The Snow Child

Eowyn Ivey

A bewitching tale of heartbreak and hope set in 1920s Alaska. Jack and Mabel have staked everything on making a fresh start for themselves in a homestead 'at the world's edge' in the raw Alaskan wilderness. But as the days grow shorter, Jack is losing his battle to clear the land, and Mabel can no longer contain her grief for the baby she lost many years before. The evening the first snow falls, their mood unaccountably changes. In a moment of tenderness, the pair are surprised to find themselves building a snowman - or rather a snow girl - together. The next morning, all trace of her has disappeared, and Jack can't quite shake the notion that he glimpsed a small figure - a child? - running through the spruce trees in the dawn light. And how to explain the little but very human tracks Mabel finds at the edge of their property? Written with the clarity and vividness of the Russian fairytale from which it takes its inspiration, The Snow Child is an instant classic - the story of a couple who take a child into their hearts, all the while knowing they can never truly call her their own.

WHSmith Edition now contains Exclusive Bonus material including...

Reading Group Questions

Author interview with Richard and Judy

Trout Rising – An unpublished short story by Eowyn Ivey



A bewitching and magical story, inspired by an ancient Russian fairy tale in which an elderly childless couple builds a little girl out of snow, and are astonished when she comes to life.

Eowyn Ivey relates the sadness of Jack and Mabel. They had just one child who died as a baby, many years before the book begins.

Mabel never conceived again.

Living on the east coast of America, Mabel cannot bear her increasing sadness as all her sisters and friends have children, creating large families. Eventually, desperately unhappy, she and Jack take advantage of a US government initiative to enable farmers to settle in Alaska, a snowy wilderness that will allow them to make a new start.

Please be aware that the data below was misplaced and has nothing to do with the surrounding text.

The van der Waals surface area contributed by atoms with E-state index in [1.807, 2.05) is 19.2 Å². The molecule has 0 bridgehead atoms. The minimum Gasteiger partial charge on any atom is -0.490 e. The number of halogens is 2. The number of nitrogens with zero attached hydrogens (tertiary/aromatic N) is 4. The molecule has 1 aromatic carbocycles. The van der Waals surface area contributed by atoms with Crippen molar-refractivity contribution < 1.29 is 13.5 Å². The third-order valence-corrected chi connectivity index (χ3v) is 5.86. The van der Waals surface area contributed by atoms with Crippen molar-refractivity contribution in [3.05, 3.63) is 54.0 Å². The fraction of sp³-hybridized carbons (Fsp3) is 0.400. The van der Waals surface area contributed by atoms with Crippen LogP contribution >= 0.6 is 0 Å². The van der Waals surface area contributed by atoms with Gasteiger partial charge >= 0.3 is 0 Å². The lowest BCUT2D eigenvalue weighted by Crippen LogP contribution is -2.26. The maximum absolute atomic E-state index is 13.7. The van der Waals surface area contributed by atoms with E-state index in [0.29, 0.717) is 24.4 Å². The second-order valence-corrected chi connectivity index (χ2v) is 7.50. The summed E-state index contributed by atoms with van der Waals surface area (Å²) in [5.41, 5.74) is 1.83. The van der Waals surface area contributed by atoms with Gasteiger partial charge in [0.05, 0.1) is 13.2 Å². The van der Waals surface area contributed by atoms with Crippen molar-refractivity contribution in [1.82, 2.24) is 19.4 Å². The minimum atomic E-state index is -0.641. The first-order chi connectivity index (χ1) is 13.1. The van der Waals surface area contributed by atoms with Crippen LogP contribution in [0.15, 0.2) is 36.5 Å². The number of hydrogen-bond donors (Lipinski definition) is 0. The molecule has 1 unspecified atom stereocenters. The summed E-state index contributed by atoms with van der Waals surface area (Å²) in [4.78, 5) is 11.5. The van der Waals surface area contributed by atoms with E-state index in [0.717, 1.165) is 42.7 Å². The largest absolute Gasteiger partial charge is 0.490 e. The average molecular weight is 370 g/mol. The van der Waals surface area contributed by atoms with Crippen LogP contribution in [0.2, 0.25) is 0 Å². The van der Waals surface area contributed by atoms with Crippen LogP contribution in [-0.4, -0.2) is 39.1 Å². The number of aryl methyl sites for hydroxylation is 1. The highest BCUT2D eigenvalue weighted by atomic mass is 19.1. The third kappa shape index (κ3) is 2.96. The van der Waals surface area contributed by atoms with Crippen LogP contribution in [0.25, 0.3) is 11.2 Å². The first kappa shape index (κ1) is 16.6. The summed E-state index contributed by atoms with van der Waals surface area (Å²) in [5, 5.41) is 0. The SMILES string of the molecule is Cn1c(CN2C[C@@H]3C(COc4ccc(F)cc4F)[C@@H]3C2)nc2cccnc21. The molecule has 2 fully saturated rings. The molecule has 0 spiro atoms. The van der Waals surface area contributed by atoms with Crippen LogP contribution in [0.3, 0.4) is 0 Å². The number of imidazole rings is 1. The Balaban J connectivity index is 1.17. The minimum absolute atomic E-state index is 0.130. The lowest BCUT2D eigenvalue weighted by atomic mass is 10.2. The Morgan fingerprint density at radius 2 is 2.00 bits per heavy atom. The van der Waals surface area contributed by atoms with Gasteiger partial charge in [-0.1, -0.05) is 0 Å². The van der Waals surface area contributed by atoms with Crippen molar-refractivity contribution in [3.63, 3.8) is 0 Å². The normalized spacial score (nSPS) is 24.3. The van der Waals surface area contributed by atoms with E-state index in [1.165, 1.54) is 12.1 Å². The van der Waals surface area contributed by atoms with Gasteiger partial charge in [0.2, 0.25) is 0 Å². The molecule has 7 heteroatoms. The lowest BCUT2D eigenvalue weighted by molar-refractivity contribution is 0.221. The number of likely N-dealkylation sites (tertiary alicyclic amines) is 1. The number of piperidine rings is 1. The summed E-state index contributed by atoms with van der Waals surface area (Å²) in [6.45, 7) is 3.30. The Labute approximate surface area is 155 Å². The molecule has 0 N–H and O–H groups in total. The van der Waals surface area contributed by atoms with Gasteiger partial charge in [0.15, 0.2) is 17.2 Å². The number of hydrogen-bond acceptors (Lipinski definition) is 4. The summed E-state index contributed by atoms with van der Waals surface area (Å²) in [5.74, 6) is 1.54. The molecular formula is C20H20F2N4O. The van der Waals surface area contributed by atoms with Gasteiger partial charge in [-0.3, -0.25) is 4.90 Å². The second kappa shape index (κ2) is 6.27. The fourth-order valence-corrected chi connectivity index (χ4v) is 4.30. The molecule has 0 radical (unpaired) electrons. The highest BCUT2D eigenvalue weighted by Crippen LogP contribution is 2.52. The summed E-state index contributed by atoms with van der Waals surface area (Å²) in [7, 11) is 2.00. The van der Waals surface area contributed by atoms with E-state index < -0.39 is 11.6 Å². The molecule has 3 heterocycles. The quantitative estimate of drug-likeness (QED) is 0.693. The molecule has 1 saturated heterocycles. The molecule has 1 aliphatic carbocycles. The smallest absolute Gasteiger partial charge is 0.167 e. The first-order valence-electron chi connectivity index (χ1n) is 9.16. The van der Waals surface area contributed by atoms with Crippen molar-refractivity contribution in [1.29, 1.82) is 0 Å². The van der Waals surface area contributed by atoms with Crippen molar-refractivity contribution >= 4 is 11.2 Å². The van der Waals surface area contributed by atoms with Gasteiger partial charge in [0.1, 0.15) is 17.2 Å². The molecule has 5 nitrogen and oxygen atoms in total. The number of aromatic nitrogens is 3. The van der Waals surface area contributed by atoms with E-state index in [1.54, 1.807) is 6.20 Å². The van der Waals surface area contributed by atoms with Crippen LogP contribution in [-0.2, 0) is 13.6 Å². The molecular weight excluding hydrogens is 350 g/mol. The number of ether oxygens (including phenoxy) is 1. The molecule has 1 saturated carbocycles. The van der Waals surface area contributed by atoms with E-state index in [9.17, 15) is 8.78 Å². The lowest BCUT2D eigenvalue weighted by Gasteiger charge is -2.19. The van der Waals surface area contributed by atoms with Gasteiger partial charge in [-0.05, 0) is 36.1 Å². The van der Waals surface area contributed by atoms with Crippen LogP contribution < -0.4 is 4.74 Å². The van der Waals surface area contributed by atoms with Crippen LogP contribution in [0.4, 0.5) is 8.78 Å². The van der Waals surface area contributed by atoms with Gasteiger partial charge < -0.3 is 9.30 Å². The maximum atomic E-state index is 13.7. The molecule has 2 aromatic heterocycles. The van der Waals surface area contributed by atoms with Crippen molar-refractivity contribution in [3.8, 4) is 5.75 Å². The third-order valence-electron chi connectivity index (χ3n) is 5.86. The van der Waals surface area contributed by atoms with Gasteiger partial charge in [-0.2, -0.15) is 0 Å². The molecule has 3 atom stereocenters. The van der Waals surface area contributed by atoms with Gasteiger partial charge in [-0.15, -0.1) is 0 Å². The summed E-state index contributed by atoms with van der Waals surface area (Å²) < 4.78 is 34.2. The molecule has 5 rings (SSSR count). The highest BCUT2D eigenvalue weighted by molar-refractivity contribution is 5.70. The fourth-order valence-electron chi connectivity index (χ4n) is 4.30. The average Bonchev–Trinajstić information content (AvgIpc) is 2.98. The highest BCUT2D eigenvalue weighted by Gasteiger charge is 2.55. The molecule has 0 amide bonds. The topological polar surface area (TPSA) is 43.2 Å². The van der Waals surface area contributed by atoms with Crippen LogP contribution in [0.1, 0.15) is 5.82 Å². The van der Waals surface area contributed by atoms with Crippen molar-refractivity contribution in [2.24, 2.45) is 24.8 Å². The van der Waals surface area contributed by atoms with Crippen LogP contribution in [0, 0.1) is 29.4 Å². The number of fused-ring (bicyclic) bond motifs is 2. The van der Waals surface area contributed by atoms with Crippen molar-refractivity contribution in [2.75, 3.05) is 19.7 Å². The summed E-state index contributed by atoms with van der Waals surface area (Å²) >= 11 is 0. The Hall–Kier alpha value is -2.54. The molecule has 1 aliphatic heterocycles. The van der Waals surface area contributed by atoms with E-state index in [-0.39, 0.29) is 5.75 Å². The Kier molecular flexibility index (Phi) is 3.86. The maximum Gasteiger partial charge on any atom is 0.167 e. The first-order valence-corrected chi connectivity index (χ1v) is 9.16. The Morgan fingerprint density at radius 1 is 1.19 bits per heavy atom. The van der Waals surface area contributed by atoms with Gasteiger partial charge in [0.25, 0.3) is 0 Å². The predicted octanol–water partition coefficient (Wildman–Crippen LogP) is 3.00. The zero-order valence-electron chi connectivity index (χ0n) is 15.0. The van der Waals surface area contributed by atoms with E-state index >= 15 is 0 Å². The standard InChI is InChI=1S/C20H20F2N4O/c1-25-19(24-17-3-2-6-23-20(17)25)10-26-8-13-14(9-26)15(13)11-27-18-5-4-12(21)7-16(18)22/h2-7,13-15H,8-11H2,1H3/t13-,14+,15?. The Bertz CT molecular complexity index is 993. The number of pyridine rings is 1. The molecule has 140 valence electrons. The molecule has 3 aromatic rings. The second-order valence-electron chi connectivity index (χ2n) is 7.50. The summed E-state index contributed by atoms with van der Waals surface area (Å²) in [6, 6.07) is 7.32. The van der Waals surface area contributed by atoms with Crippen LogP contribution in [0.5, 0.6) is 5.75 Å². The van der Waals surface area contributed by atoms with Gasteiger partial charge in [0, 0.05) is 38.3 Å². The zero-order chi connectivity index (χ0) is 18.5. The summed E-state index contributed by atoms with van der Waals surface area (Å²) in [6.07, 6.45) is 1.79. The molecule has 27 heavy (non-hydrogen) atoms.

The book begins in 1920, as Jack struggles to clear the land in their fierce new home, and to keep them financially afloat. Meanwhile Mable’s grief at her childlessness threatens to overwhelm her as she adapts to the loneliness and silence of the raw wild beauty of the Alaskan landscape.

By this time the couple are well into middle-age. They know they will never have the child they long for.

Then a miracle; the first snow of the winter arrives and in a rare tender moment, Mabel and Jack make a snowgirl in their yard. They dress her in gloves and scarf, and fleetingly they feel happy and optimistic. In the morning, the snowgirl has disappeared – melted, one assumes.

But then Jack begins to glimpse a little girl running through the trees around their homestead. Who is she? Where has she come from? Mabel thinks she knows. This, she believes, is their little snowgirl come to life. This, at last, is her beloved daughter.


Part fairy tale, part travel odyssey. The descriptions of Alaska’s stunning beauty and almost impossible hardships are stunning. You marvel at the sheer wildness of what America called its ‘newest homeland’.

I can barely imagine what it must have been like to relocate from a comfortable urban existence on America’s east coast to an untamed wilderness. But many did, encouraged by the US government’s financial help to settle an inhospitable frontier.

Jack finds the back-breaking labour of clearing his land almost too much, and at one point he nearly gives up. He believes his only option is to leave Mabel and work in the faraway Alaskan mines, a job so dangerous that Mabel begs him to abandon the idea.

As a man, Jack is much more down to earth than Mabel. When the mysterious snowchild enters their lives, he refuses to believe, like his wife, that she is a sprite fashioned from snow, and come to life to be their daughter. Nevertheless he falls in love with the young girl, and for the first time his heart swells with paternal pride and love.

There is heartbreak in this story, but ultimately joy as well, when, because of a tragedy, Jack and Mabel’s desire for children is at last fulfilled.

Reviews & Comments

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  • I'm half way through this delightful read. I could be with them in Alaska. Great value for money. You could pay the same for a magazine. It's a wonderful escape, a lovely dream.

    Jen Nixon

  • Read this at beg of year in hardback and loved it! Totally bewitching and captivating is written so well and is a truly beautiful story.


  • This book is really beautiful. I would recommend it to anyone who enjoys a lovely gentle read. I was totally immersed in the book and love Mabel, Jack, George, Esther and Garrett. It is a rewording of an old story but done in a really touching way. I could imagine this as a film with Nicole Kidman playing Mabel. Very lovely and highly recommended.


  • Wonderful descriptions of Alaskan wilderness mixed with a heart warming story of love and sorrow - thoroughly enjoyable book!


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